Foundations of Construction: Taking the brute out of Brutalism                                                             

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roberts library
“Dramatic in scale and design, John P. Robarts Research Library at University of Toronto, built in 1973, is an extraordinary example of Brutalist architecture, centred on exposed concrete.” Robarts_Library,JPG: Dr. K./Wikimedia Commons. Retrieved from https://commons.wikimedia.org/wiki/File:Robarts_Library-2.jpg

By Susanna McLeod

Special to Ontario Construction News

Angular, rounded, or geometric, boasting uniform components of exposed concrete, Brutalist architecture was introduced in Europe in the 1950s. A decade later, the minimalist style was offered in Ontario. The name “Beton Brut” was derived from the French term meaning “exposed concrete,” although some considered that Brutalist architecture was, well, ugly and harsh.

The multifaceted term Brutalism described “an international approach to architecture that reflected social ideals, industrial and vernacular means, and humane goals,” described 20th Century Architecture. The ethical, influential Brutalist movement engaged by avant garde British architectural team Alison and Peter Smithson was short-lived but “came to occupy a central position in the redefinition of the history of the 20th century architecture.”

Brutalist buildings seemed the opposite of refined, smooth buildings, instead appearing “as crude and ordinary, with what critics saw as wilful perversity.”

The Swiss-French architect and artist Charles Édouard Jeanneret, known as Le Corbusier. designed two buildings in France in the early 1950s that represented the spark of Brutalism: the Unite d’Habitation and Maisons Jaoul. The remarkable architecture spread to Britain, inched across Europe, then appeared in North America within a decade.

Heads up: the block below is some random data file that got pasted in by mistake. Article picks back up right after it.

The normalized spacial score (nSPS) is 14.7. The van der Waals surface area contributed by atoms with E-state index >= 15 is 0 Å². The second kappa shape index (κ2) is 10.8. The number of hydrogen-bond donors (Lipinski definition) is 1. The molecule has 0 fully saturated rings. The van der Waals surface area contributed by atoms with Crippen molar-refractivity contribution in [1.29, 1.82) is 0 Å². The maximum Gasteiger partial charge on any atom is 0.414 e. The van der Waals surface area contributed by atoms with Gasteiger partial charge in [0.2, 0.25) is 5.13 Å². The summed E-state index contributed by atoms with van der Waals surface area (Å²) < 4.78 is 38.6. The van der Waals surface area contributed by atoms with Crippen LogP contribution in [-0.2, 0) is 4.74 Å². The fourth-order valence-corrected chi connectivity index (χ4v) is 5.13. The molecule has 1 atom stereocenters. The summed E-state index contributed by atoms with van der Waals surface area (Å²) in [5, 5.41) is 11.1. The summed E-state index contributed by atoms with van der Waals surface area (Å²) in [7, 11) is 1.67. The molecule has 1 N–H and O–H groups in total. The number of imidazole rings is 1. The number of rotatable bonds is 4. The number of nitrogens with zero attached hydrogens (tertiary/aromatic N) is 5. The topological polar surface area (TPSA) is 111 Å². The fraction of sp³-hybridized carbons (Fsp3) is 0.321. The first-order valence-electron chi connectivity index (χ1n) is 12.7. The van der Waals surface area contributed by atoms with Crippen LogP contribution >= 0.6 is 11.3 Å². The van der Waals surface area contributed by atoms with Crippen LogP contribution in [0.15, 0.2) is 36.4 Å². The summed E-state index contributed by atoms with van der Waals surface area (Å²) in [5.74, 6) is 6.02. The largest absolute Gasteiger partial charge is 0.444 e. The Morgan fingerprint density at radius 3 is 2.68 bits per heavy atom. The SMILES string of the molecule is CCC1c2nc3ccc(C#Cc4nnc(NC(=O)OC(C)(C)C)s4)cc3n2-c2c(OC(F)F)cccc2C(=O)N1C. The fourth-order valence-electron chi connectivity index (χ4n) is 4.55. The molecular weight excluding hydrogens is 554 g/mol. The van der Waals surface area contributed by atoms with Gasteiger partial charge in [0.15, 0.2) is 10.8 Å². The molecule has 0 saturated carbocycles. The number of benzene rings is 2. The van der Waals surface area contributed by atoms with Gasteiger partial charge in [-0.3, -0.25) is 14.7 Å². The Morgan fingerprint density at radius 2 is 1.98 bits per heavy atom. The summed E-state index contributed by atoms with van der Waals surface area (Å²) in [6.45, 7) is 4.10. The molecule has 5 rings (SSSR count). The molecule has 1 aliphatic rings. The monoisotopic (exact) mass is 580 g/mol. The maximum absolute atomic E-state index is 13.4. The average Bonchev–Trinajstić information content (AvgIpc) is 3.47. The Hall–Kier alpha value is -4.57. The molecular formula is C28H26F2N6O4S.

“Brutalism was a popular style for institutional buildings in Ontario. As its period corresponded with the reinvestment in public infrastructure,” said Ontario Heritage Trust, the era coincided as well with architecture for “high density housing and a boom in colleges and universities that took place in the 1960s and 1970s.” Religious construction at the time did not use Brutalist designs, but the style’s “use of rough concrete is incorporated into many modern historical buildings.”

Opening new vistas of design with the use of concrete, architects “were able to create any shape and size of room, gardens on roofs, open space underneath buildings, and pedestrian walkways above street level,” noted Jon Scott Blanthorn in “Toronto—A Brutalist City,” The Site Magazine. Building designs “could fit around the functions” instead of function changing to fit the building. Brutalist buildings formed in concrete were a particularly good fit for Canadian needs.

Concrete constructions “afforded an attractive and relatively inexpensive solution to weather and climate control conditions in large buildings,” wrote Shannon Kyles in Ontario Architecture, “as well as a finish that was less vulnerable to vandalism.” Exterior texture was achieved in the forms of the poured concrete, creating individual, rough surfaces, with no extra finishing required. Often, further enhancing the climate control, windows often did not open.